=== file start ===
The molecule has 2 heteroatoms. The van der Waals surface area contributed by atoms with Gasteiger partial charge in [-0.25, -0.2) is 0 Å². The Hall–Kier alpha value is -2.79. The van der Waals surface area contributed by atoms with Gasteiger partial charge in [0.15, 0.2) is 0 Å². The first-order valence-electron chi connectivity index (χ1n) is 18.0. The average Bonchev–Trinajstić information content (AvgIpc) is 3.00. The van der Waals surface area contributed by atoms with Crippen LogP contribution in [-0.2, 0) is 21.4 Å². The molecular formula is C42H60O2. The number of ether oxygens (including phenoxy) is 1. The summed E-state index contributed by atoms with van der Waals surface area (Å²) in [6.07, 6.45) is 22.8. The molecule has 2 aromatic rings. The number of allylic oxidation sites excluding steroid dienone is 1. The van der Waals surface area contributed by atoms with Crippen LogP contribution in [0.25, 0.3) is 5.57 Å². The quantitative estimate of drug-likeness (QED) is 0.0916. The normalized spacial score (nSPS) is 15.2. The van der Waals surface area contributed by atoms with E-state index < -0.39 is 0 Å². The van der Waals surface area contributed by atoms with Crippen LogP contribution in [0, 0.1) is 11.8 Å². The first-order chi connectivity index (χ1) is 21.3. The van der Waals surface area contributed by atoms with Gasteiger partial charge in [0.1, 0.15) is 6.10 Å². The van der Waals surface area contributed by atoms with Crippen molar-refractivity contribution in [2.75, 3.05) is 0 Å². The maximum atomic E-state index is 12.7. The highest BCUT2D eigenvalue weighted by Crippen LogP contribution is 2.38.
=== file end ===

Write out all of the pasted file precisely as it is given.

The molecule has 2 heteroatoms. The van der Waals surface area contributed by atoms with Gasteiger partial charge in [-0.25, -0.2) is 0 Å². The Hall–Kier alpha value is -2.79. The van der Waals surface area contributed by atoms with Gasteiger partial charge in [0.15, 0.2) is 0 Å². The first-order valence-electron chi connectivity index (χ1n) is 18.0. The average Bonchev–Trinajstić information content (AvgIpc) is 3.00. The van der Waals surface area contributed by atoms with Crippen LogP contribution in [-0.2, 0) is 21.4 Å². The molecular formula is C42H60O2. The number of ether oxygens (including phenoxy) is 1. The summed E-state index contributed by atoms with van der Waals surface area (Å²) in [6.07, 6.45) is 22.8. The molecule has 2 aromatic rings. The number of allylic oxidation sites excluding steroid dienone is 1. The van der Waals surface area contributed by atoms with Crippen LogP contribution in [0.25, 0.3) is 5.57 Å². The quantitative estimate of drug-likeness (QED) is 0.0916. The normalized spacial score (nSPS) is 15.2. The van der Waals surface area contributed by atoms with E-state index < -0.39 is 0 Å². The van der Waals surface area contributed by atoms with Crippen LogP contribution in [0, 0.1) is 11.8 Å². The first-order chi connectivity index (χ1) is 21.3. The van der Waals surface area contributed by atoms with Gasteiger partial charge in [0.1, 0.15) is 6.10 Å². The van der Waals surface area contributed by atoms with Crippen molar-refractivity contribution in [2.75, 3.05) is 0 Å². The maximum atomic E-state index is 12.7. The highest BCUT2D eigenvalue weighted by Crippen LogP contribution is 2.38.